Another public-opinion survey on the political views of this country's 17 million Latinos has come to my attention. While I remain dubious that there is much unity among Puerto Ricans, Cuban-Americans and Mexican-Americans on public issues, this survey gave me an idea that could solve a problem that President Reagan is soon going to face in Central America.
The survey was conducted by Bendixen & Law, a respected research firm based in Washington. Titled "Political Attitudes of America's Fastest-Growing Minority Group," the survey was commissioned by Univision, the new corporation that runs what is left of the old Spanish International Network.
Part of my problem with surveys on Latino political attitudes is reflected in this one's title, which implies that Latinos are a single minority group. While most people of Latin American origin in this country share key cultural traits like some knowledge of Spanish and Christian (mainly Roman Catholic) religious beliefs, one should be careful about lumping them together. Latinos are an extremely varied people. They represent different nations, different economic backgrounds, different levels of assimilation.
Not surprisingly, this results in some dramatically different political views between, say, Chicanos in Los Angeles and Cubans in Miami on key issues, such as whether the United States should send aid to the contra rebels who are trying to overthrow the government of Nicaragua. The Bendixen & Law survey asked that very question, and the response was notably mixed: 75% of the Cuban-Americans supported contra aid, but only 40% of the Mexican-Americans and 30% of the Puerto Ricans thought that it was a good idea. A follow-up question about whether the United States should break diplomatic relations with Managua drew a roughly similar response.
Clearly the Latinos who most favor President Reagan's consistently hostile stance toward Nicaragua are Cuban-Americans. And their support is found not just in the voting booth. The intellectual ammunition that Administration spokesmen use to rationalize their Central American policies is generated at fiercely anti-communist think tanks like the Cuban-American National Foundation in Miami.
This brings to mind a question that hardly anyone is asking, although it's a logical extension of the contra policy: What should be done with Reagan's surrogate army if--or, rather, when--it loses?
Administration propagandists like Elliott Abrams, the assistant secretary of state for Latin America, claim that the contras are now stronger than ever, both militarily and as a viable alternative to the Sandinistas.
If that were true, the contra leadership would not be tearing itself apart in political infighting. The United Nicaraguan Opposition, the group that U.S. officials created to give the contras a more democratic veneer, has all but fallen apart in the power struggle between hard-liners and moderates.
If the contras were winning, Nicaragua's neighbors would not be preparing for talks with the Sandinistas, as they are under a peace plan proposed by Costa Rica's President Oscar Arias Sanchez.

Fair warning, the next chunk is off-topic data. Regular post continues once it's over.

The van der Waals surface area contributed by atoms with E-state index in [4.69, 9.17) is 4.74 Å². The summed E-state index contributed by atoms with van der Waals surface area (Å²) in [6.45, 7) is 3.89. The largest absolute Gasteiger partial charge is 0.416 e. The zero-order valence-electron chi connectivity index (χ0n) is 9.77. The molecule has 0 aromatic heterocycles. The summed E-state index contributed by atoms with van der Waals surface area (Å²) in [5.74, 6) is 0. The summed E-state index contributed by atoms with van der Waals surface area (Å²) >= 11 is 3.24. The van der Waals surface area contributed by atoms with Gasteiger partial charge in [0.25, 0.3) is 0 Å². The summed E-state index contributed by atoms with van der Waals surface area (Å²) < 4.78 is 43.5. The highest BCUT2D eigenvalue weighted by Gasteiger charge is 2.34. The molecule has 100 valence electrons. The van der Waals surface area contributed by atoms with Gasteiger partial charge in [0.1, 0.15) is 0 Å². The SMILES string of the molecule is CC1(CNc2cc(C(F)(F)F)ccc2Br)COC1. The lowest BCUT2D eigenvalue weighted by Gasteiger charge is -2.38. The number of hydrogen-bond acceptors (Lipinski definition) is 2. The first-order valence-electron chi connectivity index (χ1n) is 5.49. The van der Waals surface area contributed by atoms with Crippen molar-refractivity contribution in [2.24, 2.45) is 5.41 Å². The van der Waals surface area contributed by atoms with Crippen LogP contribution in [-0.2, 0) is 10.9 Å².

Most important, if the contras were winning, they wouldn't have to go begging for aid from a reluctant Congress or shady middlemen. Their part in the Iran arms scandal, whatever it turns out to be, has made it highly unlikely that they will get more than the final $40-million installment in U.S. aid this year.
So the contras are losing, or at least nowhere close to winning, which makes Reagan's dirty little war in Central America look more and more like a slow-motion Bay of Pigs. He and other ardent contra supporters may not be willing to accept that harsh reality yet, but the leaders of Miami's Cuban-American community should be, because it is their town that is likely to be the most affected if and when the contra war collapses.
After all, if Reagan really believes in his "freedom fighters," he should be willing to give them the same kind of welcome that President John F. Kennedy gave the Cuban veterans of the Bay of Pigs. And if Cuban-Americans are as supportive of the contras as various surveys indicate, they should be happy to make room for them just as Miami made room for those who fled the Castro regime.
The $40 million in aid that the Senate released for the contras last week could have been put to better use. Instead of prolonging the rebel war for a few more months, why not use U.S. aid to shut down the contras' base camps in Honduras and relocate all the "freedom fighters" who don't trust the Sandinistas' offer of amnesty? They would be most comfortable establishing new lives for themselves in the Miami area--where, after all, their leadership already has its base.
This proposal may cause unhappiness among the non-Latino residents of Florida who fear that their state is too heavily Latino already. But, to hear some Cuban-Americans talk, they control Miami anyway. If so, they're in the best position to help their Nicaraguan brothers.